Women’s Coaching Month: The growth of female coaches across Queensland clubs

Throughout June the AFL has celebrated the fourth annual Women’s Coaching Month, supported by BHP, with many Queensland clubs leading the charge in encouraging, role modelling and promoting female coaching at all levels of our great game.

The AFL has a record high of five women holding NAB AFLW senior coaching roles and more than 2,200 women coaching local footy across community leagues – up 13 per cent this season.

Driving this growth is the Women and Girls Action Plan, with the goal of women accounting for 40 per cent of all accredited coaches by 2030.

Across the country, there has been a significant increase in the number of young women taking up coaching positions, with a 20 per cent jump nationally in the 18-24 age group this year and a rise of more than 100 per cent in the under 18 girls’ space.

AFL Queensland Coaching Development & Education Lead – South, Brad Moore, said there are many clubs across South East Queensland that have grown their female coaching representation.

“We’re proud of our clubs across Queensland their passion for nurturing female coaches,” Moore said.

“Clubs like Alexandra Hills, Morningside, Mt Gravatt, North Shore, Pine Rivers, Sandgate, Sherwood, Southport, Surfers Paradise, Tweed Coast, Yeronga South Brisbane and Zillmere are just some of the clubs leading the way in South East Queensland. 

“While in regional Queensland, Across the Waves Bundaberg, Brothers Bulldogs and Thuringowa Bulldogs have five or more registered female coaches, actively coaching across their Junior, Youth and Senior spaces.”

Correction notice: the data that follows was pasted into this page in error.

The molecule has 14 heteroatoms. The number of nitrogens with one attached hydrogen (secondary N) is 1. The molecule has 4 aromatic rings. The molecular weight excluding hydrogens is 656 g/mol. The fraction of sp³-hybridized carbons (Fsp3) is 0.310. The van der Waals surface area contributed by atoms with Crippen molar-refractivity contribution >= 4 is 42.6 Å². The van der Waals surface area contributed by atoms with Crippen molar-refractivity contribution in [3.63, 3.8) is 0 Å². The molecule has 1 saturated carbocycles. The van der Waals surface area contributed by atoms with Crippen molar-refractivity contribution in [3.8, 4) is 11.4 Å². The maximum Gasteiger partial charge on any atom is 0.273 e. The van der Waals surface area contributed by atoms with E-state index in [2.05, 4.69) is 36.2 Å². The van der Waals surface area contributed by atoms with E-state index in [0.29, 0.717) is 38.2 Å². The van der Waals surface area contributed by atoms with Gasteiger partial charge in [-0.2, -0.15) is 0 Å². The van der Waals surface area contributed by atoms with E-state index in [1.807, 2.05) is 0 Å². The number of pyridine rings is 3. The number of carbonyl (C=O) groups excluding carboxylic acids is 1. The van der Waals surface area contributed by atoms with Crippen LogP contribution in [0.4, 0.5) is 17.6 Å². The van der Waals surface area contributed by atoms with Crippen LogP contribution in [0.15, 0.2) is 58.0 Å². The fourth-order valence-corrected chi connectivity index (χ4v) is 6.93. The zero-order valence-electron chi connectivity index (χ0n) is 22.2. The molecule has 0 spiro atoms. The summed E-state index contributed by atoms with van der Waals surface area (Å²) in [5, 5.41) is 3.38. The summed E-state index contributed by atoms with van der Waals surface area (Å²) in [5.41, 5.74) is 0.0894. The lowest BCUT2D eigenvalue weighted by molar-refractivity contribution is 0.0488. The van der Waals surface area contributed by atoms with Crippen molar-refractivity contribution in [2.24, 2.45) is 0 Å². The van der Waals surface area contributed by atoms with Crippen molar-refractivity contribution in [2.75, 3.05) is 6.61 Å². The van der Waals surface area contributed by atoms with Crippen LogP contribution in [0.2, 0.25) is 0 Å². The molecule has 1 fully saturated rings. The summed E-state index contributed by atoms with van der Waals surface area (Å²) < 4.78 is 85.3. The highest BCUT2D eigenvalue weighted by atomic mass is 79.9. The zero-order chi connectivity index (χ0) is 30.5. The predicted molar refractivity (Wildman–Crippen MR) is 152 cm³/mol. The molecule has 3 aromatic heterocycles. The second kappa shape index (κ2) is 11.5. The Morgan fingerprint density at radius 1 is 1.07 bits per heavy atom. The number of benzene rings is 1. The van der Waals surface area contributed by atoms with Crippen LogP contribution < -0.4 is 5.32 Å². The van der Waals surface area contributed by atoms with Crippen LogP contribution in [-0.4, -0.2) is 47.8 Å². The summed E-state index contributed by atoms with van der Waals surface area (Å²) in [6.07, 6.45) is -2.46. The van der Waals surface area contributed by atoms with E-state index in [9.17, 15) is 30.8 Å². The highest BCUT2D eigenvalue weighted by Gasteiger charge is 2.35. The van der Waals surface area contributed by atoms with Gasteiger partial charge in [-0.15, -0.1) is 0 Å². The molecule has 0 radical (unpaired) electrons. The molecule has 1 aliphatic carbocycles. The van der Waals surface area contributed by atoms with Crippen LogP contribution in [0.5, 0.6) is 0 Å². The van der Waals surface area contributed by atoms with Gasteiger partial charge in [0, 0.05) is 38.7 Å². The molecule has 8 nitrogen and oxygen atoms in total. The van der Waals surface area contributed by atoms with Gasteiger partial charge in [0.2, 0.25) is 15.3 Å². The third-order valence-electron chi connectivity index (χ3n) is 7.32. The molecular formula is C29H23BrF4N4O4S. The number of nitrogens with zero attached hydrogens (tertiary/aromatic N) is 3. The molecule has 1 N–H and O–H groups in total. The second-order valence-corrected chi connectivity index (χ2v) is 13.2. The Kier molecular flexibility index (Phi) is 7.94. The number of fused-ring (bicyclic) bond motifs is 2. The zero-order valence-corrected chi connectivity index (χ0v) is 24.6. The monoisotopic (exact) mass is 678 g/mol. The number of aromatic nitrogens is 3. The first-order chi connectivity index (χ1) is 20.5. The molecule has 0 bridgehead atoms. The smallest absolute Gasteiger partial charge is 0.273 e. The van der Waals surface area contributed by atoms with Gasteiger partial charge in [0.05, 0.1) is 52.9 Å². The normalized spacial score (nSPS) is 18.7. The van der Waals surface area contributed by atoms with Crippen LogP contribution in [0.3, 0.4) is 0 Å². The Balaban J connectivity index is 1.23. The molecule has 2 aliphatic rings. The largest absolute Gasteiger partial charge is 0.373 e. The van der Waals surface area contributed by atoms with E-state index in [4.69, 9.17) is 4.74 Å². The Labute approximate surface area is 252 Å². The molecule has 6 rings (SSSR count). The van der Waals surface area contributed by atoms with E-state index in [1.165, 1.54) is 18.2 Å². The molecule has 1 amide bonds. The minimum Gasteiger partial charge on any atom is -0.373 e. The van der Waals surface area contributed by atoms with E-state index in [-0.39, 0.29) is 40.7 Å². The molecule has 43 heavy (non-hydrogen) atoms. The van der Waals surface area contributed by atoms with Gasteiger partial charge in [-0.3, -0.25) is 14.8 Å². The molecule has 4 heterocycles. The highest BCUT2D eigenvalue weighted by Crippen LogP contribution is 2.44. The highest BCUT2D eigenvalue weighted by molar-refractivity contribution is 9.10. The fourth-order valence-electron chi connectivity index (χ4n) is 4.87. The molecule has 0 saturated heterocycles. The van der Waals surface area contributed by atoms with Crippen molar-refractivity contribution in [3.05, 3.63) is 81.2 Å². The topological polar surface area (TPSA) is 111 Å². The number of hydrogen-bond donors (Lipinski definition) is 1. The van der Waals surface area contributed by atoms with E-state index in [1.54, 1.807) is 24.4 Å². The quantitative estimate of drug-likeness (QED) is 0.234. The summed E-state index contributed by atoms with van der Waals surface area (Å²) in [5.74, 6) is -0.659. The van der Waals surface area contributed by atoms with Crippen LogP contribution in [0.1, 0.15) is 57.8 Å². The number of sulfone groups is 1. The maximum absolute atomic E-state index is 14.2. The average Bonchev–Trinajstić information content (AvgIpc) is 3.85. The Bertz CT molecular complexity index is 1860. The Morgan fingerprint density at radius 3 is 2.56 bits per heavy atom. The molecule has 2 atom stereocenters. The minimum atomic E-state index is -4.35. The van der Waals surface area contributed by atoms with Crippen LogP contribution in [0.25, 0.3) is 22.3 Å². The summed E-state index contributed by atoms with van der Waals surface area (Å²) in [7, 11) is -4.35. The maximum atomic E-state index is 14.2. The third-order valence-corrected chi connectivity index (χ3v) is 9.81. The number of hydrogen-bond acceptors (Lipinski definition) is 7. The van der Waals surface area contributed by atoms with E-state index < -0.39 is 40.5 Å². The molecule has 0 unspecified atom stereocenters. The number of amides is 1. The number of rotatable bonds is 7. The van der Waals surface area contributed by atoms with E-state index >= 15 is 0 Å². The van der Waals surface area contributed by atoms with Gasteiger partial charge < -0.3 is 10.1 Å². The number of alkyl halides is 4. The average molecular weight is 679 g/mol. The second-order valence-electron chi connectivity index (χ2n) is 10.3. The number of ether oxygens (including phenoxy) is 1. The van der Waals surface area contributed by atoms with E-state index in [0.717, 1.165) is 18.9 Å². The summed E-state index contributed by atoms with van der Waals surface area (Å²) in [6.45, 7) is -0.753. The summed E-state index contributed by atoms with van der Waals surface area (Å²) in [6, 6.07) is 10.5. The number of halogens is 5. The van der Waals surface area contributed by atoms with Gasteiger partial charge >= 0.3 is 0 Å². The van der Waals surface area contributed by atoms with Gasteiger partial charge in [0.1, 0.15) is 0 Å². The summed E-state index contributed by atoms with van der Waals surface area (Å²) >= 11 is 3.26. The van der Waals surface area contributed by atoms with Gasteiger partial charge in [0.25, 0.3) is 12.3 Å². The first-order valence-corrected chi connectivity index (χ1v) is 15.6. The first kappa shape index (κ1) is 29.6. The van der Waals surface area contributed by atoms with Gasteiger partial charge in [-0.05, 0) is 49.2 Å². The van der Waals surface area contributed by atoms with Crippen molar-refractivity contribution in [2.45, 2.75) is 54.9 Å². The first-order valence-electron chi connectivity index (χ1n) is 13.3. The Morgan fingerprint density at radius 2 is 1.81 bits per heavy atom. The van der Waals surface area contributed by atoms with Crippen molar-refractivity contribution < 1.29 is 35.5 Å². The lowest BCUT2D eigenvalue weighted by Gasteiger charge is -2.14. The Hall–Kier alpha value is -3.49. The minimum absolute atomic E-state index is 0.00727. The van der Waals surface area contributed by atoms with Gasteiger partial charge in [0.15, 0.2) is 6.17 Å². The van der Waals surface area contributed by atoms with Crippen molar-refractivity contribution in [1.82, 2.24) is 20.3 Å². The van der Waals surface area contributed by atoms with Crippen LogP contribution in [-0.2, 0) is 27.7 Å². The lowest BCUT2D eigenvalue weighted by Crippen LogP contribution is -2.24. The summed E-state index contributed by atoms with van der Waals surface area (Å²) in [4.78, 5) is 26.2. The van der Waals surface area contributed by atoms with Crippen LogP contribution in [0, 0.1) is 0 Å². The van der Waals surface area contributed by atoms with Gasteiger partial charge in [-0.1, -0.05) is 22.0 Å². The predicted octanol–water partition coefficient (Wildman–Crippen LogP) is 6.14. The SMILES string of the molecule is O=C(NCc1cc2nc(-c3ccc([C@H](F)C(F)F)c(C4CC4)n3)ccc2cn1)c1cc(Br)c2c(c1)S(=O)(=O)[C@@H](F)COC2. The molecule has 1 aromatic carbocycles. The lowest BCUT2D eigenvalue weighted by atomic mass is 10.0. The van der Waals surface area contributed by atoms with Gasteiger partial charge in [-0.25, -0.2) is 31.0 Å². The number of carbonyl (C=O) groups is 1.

Moore is proud of the way clubs are promoting women in coaching.

“By including female coaches across all levels, clubs are fostering environments where their skills, knowledge, and perspectives are respected and valued,” he said.

“This approach is crucial for creating a more diverse and inclusive football culture.

“Many of these clubs have also implemented mentorship programs, pairing experienced coaches with up-and-coming female coaches, fostering personal and professional development.”

Another key program to promote women’s coaching is the Coach Your Way Rookie Program.

The Coach Your Way Rookie Program has been developed to provide women and girls the opportunity to develop knowledge, learn tools and be supported to confidently step into coaching. 

It’s all about coaching your way, and not about fitting into the mold of a ‘traditional coach’.

“Clubs have made huge progress in breaking down barriers, investing in development programs, offering mentorship opportunities, and celebrating the achievements of women in the Queensland AFL community,” Moore said.

“As more clubs welcome female coaches to the ranks, the sport will benefit from new talent, fresh perspectives, and a more inclusive environment for aspiring young girls.”

To find out more about the coaching opportunities and education available, visit play.afl/coach.

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